At Else Solicitors we work closely with clients and customers to ensure that all scenarios and eventualities are covered when they are preparing or amending a Will. One topic that we always include on our checklist is the option of including a disaster clause.
A disaster clause outlines what is to happen if all your primary beneficiaries die before you or at the same time. You might think this extremely unlikely, and in truth it is a rare event, but all the same it is worth including a disaster clause. This is especially true for families who have children who are still under 18 or living at home, or where they are likely to travel together as a group. Or for people who have only one beneficiary they wish to include.
Couples with children generally want each other to benefit first, and then if they both die at the same time the estate should pass down to the children. A disaster clause looks at what happens to the estate in a scenario where there is an accident in which the whole family are taken together. It is an awful thing to contemplate, but not out of the realms of possibility, for example if they are all travelling together.
If the Will makes no provision for this, then the Intestacy Rules will apply to any part of the residue of the estate where there are no surviving beneficiaries. These are statutory Rules which govern what happens to an estate where there is no Will, or where there is a Will but there are no beneficiaries. Given that in the scenario we are talking about there will be no spouse or children surviving, the first set of relatives who would benefit under the Intestacy Rules would be the parents (of the parents – whom I will call the grandparents). If there are no surviving grandparents, then we look at whether there are any siblings, and beyond that other blood relatives, who may be quite distant.
In the case of the estate passing back up to 2 sets of grandparents, then this can be complicated given the way joint ownership of assets works. For example – a couple own a property as joint tenants, on the death of one of them, the property automatically and immediately passes to the survivor in full. This is regardless of how long there was between the deaths and regardless of the terms of the Will. In this scenario then, without a disaster clause, only one set of grandparents will benefit from the entire value of the property, which may well be the major asset.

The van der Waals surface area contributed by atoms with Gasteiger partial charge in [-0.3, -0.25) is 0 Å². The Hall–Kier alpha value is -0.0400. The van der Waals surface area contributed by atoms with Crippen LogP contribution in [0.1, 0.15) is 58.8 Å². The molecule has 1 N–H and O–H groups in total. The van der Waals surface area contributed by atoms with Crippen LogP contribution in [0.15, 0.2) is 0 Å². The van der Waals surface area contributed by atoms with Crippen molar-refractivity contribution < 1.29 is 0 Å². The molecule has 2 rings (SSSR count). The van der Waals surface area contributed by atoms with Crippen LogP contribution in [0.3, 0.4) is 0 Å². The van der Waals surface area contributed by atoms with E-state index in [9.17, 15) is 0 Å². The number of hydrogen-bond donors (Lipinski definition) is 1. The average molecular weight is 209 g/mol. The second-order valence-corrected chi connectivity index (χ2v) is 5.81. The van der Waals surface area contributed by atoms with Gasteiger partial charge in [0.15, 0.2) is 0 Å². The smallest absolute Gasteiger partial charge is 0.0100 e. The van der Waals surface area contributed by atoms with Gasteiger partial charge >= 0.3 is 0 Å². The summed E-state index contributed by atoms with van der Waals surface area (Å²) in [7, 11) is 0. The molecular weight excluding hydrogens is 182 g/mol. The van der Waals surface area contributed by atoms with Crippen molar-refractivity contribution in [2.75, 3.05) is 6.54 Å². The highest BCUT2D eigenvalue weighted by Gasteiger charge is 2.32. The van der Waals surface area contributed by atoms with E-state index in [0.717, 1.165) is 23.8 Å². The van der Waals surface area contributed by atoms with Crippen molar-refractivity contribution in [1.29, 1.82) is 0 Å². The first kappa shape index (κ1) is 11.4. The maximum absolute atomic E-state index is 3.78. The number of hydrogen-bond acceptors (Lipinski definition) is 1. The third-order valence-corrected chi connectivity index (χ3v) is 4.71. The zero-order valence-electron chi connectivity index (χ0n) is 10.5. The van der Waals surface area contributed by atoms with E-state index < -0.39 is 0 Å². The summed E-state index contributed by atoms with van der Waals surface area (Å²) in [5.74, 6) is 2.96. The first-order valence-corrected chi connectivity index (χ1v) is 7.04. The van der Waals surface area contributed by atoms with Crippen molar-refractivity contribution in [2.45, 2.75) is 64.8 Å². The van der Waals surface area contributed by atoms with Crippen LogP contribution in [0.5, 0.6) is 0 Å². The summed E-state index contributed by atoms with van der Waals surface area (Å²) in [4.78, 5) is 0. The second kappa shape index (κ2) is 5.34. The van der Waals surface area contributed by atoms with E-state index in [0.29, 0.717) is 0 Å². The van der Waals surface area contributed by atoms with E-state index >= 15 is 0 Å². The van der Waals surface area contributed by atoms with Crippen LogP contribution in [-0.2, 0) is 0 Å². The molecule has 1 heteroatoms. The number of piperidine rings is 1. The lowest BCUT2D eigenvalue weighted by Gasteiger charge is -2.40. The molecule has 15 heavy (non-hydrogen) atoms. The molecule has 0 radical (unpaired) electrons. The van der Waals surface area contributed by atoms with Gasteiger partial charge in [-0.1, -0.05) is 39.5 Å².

A disaster clause can help in this scenario by ensuring that both Wills split the estate equally between grandparents and so regardless of which estate the property ends up in, both families are able to inherit.
Another complication can arise if there is a child from a previous marriage who is not included in the Wills. If there is no disaster clause, and the Intestacy Rules apply, that child will inherit at least something from the estate, which may be against the wishes of the testator (person making the Will).
Other scenarios that need to be considered include divorced parents, family feuds, and individuals who have distanced themselves completely from their parents or siblings and would not wish them to be beneficiaries. If there is no disaster clause then these relatives might end up with everything through the Intestacy Rules. By having a disaster clause in your Will in this case, you can make sure that the estate passes to other individuals or even to charity rather than to estranged family members.
The examples highlight above are just a few of the considerations that need to be addressed by anybody who is making or amending a Will. They also show the importance of getting the right legal expertise and advice. Else Solicitors have a dedicated team of professional specialists in this area. For an informal chat then please contact Kathryn Caple, Head of Wills and Probate at Else Solicitors, on 01283 526230 or firstname.lastname@example.org.